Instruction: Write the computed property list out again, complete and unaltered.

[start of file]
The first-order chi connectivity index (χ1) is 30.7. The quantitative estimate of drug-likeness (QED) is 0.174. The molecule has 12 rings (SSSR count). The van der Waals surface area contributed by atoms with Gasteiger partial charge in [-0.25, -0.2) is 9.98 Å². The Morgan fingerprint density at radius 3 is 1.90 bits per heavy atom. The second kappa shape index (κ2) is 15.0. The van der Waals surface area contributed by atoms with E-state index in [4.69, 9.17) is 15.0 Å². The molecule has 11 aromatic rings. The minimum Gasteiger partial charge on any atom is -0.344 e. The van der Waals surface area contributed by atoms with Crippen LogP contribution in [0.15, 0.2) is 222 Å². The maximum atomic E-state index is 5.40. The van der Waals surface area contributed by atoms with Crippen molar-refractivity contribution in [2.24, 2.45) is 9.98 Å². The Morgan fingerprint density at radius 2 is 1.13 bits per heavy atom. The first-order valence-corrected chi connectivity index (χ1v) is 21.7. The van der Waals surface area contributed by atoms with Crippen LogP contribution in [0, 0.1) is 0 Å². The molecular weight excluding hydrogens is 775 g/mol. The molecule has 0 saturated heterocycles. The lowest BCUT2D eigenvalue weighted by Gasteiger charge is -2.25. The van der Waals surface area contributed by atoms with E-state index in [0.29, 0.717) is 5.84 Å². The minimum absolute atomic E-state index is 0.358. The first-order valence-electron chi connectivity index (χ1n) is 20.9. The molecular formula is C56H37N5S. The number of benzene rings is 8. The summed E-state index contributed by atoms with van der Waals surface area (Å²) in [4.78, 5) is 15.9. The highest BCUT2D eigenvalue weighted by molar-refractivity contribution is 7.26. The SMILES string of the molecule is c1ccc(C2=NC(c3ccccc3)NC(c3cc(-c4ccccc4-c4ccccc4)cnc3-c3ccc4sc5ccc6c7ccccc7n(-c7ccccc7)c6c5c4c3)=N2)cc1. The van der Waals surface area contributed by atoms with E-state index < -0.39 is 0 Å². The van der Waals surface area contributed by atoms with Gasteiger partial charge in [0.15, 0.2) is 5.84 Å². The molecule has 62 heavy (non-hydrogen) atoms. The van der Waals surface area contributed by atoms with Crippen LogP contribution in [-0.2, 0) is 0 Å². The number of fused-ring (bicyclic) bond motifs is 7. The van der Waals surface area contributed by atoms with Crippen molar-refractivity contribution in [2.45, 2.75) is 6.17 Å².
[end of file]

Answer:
The first-order chi connectivity index (χ1) is 30.7. The quantitative estimate of drug-likeness (QED) is 0.174. The molecule has 12 rings (SSSR count). The van der Waals surface area contributed by atoms with Gasteiger partial charge in [-0.25, -0.2) is 9.98 Å². The Morgan fingerprint density at radius 3 is 1.90 bits per heavy atom. The second kappa shape index (κ2) is 15.0. The van der Waals surface area contributed by atoms with E-state index in [4.69, 9.17) is 15.0 Å². The molecule has 11 aromatic rings. The minimum Gasteiger partial charge on any atom is -0.344 e. The van der Waals surface area contributed by atoms with Crippen LogP contribution in [0.15, 0.2) is 222 Å². The maximum atomic E-state index is 5.40. The van der Waals surface area contributed by atoms with Crippen molar-refractivity contribution in [2.24, 2.45) is 9.98 Å². The Morgan fingerprint density at radius 2 is 1.13 bits per heavy atom. The first-order valence-corrected chi connectivity index (χ1v) is 21.7. The van der Waals surface area contributed by atoms with Crippen LogP contribution in [0, 0.1) is 0 Å². The molecular weight excluding hydrogens is 775 g/mol. The molecule has 0 saturated heterocycles. The lowest BCUT2D eigenvalue weighted by Gasteiger charge is -2.25. The van der Waals surface area contributed by atoms with E-state index in [0.29, 0.717) is 5.84 Å². The minimum absolute atomic E-state index is 0.358. The first-order valence-electron chi connectivity index (χ1n) is 20.9. The molecular formula is C56H37N5S. The number of benzene rings is 8. The summed E-state index contributed by atoms with van der Waals surface area (Å²) in [4.78, 5) is 15.9. The highest BCUT2D eigenvalue weighted by molar-refractivity contribution is 7.26. The SMILES string of the molecule is c1ccc(C2=NC(c3ccccc3)NC(c3cc(-c4ccccc4-c4ccccc4)cnc3-c3ccc4sc5ccc6c7ccccc7n(-c7ccccc7)c6c5c4c3)=N2)cc1. The van der Waals surface area contributed by atoms with E-state index < -0.39 is 0 Å². The van der Waals surface area contributed by atoms with Gasteiger partial charge in [0.15, 0.2) is 5.84 Å². The molecule has 62 heavy (non-hydrogen) atoms. The van der Waals surface area contributed by atoms with Crippen LogP contribution in [-0.2, 0) is 0 Å². The number of fused-ring (bicyclic) bond motifs is 7. The van der Waals surface area contributed by atoms with Crippen molar-refractivity contribution in [2.45, 2.75) is 6.17 Å².